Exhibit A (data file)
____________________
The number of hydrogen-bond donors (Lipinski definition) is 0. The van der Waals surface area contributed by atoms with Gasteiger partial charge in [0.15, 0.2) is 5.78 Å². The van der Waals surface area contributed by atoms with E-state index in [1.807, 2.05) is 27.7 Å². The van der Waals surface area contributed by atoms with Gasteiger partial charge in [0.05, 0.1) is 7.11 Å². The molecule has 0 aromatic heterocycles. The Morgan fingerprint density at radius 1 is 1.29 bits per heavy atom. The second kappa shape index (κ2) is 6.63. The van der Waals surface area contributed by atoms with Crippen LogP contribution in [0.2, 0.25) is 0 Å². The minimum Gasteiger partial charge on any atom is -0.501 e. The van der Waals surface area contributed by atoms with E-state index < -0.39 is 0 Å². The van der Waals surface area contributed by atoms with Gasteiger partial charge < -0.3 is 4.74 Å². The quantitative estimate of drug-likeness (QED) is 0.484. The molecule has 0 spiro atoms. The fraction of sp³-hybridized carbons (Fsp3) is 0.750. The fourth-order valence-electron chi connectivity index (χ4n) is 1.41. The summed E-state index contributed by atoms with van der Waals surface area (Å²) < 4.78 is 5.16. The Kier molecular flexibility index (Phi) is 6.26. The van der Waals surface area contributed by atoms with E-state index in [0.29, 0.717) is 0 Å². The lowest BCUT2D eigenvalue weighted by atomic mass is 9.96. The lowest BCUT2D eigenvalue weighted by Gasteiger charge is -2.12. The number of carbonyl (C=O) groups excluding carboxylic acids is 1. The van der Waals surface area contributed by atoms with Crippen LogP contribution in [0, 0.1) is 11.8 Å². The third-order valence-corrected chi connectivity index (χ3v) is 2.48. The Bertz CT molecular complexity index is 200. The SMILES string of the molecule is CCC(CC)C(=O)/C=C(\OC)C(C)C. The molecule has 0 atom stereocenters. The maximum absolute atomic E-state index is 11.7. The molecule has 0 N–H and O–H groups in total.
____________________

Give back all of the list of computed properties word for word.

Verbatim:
The number of hydrogen-bond donors (Lipinski definition) is 0. The van der Waals surface area contributed by atoms with Gasteiger partial charge in [0.15, 0.2) is 5.78 Å². The van der Waals surface area contributed by atoms with E-state index in [1.807, 2.05) is 27.7 Å². The van der Waals surface area contributed by atoms with Gasteiger partial charge in [0.05, 0.1) is 7.11 Å². The molecule has 0 aromatic heterocycles. The Morgan fingerprint density at radius 1 is 1.29 bits per heavy atom. The second kappa shape index (κ2) is 6.63. The van der Waals surface area contributed by atoms with Crippen LogP contribution in [0.2, 0.25) is 0 Å². The minimum Gasteiger partial charge on any atom is -0.501 e. The van der Waals surface area contributed by atoms with E-state index < -0.39 is 0 Å². The van der Waals surface area contributed by atoms with Gasteiger partial charge < -0.3 is 4.74 Å². The quantitative estimate of drug-likeness (QED) is 0.484. The molecule has 0 spiro atoms. The fraction of sp³-hybridized carbons (Fsp3) is 0.750. The fourth-order valence-electron chi connectivity index (χ4n) is 1.41. The summed E-state index contributed by atoms with van der Waals surface area (Å²) < 4.78 is 5.16. The Kier molecular flexibility index (Phi) is 6.26. The van der Waals surface area contributed by atoms with E-state index in [0.29, 0.717) is 0 Å². The lowest BCUT2D eigenvalue weighted by atomic mass is 9.96. The lowest BCUT2D eigenvalue weighted by Gasteiger charge is -2.12. The number of carbonyl (C=O) groups excluding carboxylic acids is 1. The van der Waals surface area contributed by atoms with Crippen LogP contribution in [0, 0.1) is 11.8 Å². The third-order valence-corrected chi connectivity index (χ3v) is 2.48. The Bertz CT molecular complexity index is 200. The SMILES string of the molecule is CCC(CC)C(=O)/C=C(\OC)C(C)C. The molecule has 0 atom stereocenters. The maximum absolute atomic E-state index is 11.7. The molecule has 0 N–H and O–H groups in total.